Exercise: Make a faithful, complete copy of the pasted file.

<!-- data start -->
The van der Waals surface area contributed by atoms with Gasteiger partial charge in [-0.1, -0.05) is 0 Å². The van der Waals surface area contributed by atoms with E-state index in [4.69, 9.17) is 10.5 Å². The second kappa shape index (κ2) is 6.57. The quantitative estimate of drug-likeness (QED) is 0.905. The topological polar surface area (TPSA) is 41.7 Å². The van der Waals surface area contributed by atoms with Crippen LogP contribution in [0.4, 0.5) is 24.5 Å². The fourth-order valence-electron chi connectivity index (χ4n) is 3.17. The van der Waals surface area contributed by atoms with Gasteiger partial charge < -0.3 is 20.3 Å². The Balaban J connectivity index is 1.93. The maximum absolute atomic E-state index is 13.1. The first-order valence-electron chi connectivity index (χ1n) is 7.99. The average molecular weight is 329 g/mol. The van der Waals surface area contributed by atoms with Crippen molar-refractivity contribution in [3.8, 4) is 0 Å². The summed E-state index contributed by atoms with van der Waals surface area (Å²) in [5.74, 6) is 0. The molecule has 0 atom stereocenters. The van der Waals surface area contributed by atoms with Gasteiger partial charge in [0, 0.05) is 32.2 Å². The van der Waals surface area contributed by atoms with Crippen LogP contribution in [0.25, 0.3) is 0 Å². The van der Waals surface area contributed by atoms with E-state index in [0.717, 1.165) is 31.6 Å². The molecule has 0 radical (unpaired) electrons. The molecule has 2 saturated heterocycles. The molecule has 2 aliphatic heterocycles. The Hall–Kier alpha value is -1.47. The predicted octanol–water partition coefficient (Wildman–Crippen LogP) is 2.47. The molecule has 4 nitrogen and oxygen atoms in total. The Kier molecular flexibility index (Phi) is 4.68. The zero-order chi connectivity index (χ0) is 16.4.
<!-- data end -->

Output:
The van der Waals surface area contributed by atoms with Gasteiger partial charge in [-0.1, -0.05) is 0 Å². The van der Waals surface area contributed by atoms with E-state index in [4.69, 9.17) is 10.5 Å². The second kappa shape index (κ2) is 6.57. The quantitative estimate of drug-likeness (QED) is 0.905. The topological polar surface area (TPSA) is 41.7 Å². The van der Waals surface area contributed by atoms with Crippen LogP contribution in [0.4, 0.5) is 24.5 Å². The fourth-order valence-electron chi connectivity index (χ4n) is 3.17. The van der Waals surface area contributed by atoms with Gasteiger partial charge < -0.3 is 20.3 Å². The Balaban J connectivity index is 1.93. The maximum absolute atomic E-state index is 13.1. The first-order valence-electron chi connectivity index (χ1n) is 7.99. The average molecular weight is 329 g/mol. The van der Waals surface area contributed by atoms with Crippen molar-refractivity contribution in [3.8, 4) is 0 Å². The summed E-state index contributed by atoms with van der Waals surface area (Å²) in [5.74, 6) is 0. The molecule has 0 atom stereocenters. The van der Waals surface area contributed by atoms with Gasteiger partial charge in [0, 0.05) is 32.2 Å². The van der Waals surface area contributed by atoms with Crippen LogP contribution in [0.25, 0.3) is 0 Å². The van der Waals surface area contributed by atoms with E-state index in [0.717, 1.165) is 31.6 Å². The molecule has 0 radical (unpaired) electrons. The molecule has 2 saturated heterocycles. The molecule has 2 aliphatic heterocycles. The Hall–Kier alpha value is -1.47. The predicted octanol–water partition coefficient (Wildman–Crippen LogP) is 2.47. The molecule has 4 nitrogen and oxygen atoms in total. The Kier molecular flexibility index (Phi) is 4.68. The zero-order chi connectivity index (χ0) is 16.4.